Halftime reactions – Iowa vs. Penn State

Through two quarters, Iowa and Penn State are tied, 17-17. Pregame Editor Adam Hensley gives his first-half takeaways .

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Halftime reactions – Iowa vs. Penn State

Tight end Noah Fant catches a pass in pregame warmups before the Iowa-Penn State football game on Oct. 27.

Tight end Noah Fant catches a pass in pregame warmups before the Iowa-Penn State football game on Oct. 27.

Nick Rohlman

Tight end Noah Fant catches a pass in pregame warmups before the Iowa-Penn State football game on Oct. 27.

Nick Rohlman

Nick Rohlman

Tight end Noah Fant catches a pass in pregame warmups before the Iowa-Penn State football game on Oct. 27.

Adam Hensley, Pregame Editor

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Well, that was one weird first half.

UNIVERSITY PARK, Pa. – So, to recap, Penn State’s first punt of the game (on its opening drive) was blocked by Hawkeye Dominique Dafney, and it resulted in a safety.

Then, Iowa’s first touchdown came from punter Colten Rastetter, who threw a pass on 4th-and-goal to defensive lineman Sam Brinks.

Throw in another safety when Penn State’s long snapper Kyle Vasey fired a snap well over the head of punter Blake Gillikin, and you’ve got one weird first half.

The Hawkeyes’ final drive of the first half ended on a 4th-and-10 with backup quarterback Peyton Mansell rushing for no gain. That one was a head-scratcher, as he rolled out to his right to pass, but attempted to then tuck it and run.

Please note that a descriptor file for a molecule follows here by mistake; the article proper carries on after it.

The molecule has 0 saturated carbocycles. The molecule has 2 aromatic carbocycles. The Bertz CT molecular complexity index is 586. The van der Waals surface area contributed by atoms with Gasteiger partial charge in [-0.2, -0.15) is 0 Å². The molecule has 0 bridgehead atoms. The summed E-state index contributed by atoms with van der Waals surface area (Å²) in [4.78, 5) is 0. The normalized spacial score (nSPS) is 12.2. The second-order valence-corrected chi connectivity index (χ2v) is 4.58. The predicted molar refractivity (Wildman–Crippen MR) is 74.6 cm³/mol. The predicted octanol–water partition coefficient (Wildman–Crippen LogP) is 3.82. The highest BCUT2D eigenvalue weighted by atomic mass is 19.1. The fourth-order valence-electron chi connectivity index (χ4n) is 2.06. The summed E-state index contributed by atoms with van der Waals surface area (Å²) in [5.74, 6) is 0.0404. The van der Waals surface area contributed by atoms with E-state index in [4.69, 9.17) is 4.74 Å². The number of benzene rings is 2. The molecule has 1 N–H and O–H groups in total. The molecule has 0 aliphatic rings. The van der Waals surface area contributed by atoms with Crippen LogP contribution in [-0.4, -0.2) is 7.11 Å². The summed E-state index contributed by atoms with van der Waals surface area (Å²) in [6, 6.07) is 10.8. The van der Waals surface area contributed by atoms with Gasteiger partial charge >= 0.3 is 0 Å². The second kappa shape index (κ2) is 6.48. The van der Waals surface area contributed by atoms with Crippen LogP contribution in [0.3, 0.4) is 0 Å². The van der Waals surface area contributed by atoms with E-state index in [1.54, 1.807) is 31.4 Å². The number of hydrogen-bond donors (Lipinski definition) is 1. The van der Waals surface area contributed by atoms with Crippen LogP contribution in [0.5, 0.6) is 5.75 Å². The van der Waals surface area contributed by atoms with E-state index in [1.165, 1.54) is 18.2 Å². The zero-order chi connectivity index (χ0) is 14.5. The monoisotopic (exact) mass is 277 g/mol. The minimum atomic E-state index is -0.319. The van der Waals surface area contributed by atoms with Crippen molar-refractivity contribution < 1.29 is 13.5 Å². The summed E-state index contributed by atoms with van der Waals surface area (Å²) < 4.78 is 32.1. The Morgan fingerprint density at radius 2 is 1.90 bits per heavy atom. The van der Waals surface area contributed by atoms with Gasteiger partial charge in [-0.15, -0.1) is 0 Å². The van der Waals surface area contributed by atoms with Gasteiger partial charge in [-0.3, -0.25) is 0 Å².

Iowa also fumbled the ball twice on its first two drives and recovered both times. Penn State was also called for six penalties.

Iowa’s offense has yet to put together anything consistent.

Penn State has gift-wrapped two drives for Iowa on punts following safeties, but aside from that, Iowa really hasn’t shown the ability to move the ball consistently.

The Hawkeyes’ third drive of the game was a three-and-out, taking up a whopping 54 seconds. Then, Iowa had a six play, 6-yard drive. Both drives ended in punts.

Blame the weather, nerves, or whatever you’d like, but quarterback Nate Stanley does not look like the same signal caller that tossed 6 touchdowns against Indiana a few weeks ago. He’s 6-of-17 for 71 yards so far. He also threw an interception halfway through the second quarter, and Penn State scored a touchdown to tie the game one play later.

Stanley had T.J. Hockenson wide-open on a 3rd-and-short situation earlier in the game, but his pass sailed far over the tight end’s head. That play would have been a touchdown, as no Nittany Lion was in the vicinity.

Point being, Stanley is having one of his worst halves of football. Iowa’s winning ways rest on his shoulders, so if he doesn’t pick things up, the Hawkeyes will be in serious trouble.

Iowa’s defense looks sharp, as usual.

Penn State’s first touchdown drive of the game was 10-play, 85-yarder that took up 4 minutes and 51 seconds. Aside from that, the Nittany Lions have yet to have a drive longer than six plays. Iowa has a pair of sacks, too.

However, with an offense like Penn State’s Iowa can’t rely on its defense to keep things in a low-scoring affair. After Iowa’s strange attempt on fourth down gave Penn State the ball at its own 42-yard line, and backup quarterback Tommy Stevens led the Nittany Lions to a field goal right before halftime.

Iowa needs to take advantage of Trace McSorley’s injury.

Penn State quarterback Trace McSorley injured his right knee after it got twisted under a pile after a sack.

Stevens came in as his replacement, but then McSorley returned for one drive, in which Penn State went three-and-out.

Whether Penn State opts to roll the dice with McSorley and his knee or ride Stevens’ hot hand, Iowa needs to capitalize. Don’t be surprised if defensive coordinator Phil Parker throws more blitzes Penn State’s way in the second half, either to chase down McSorley on a bad knee or rattle a backup.

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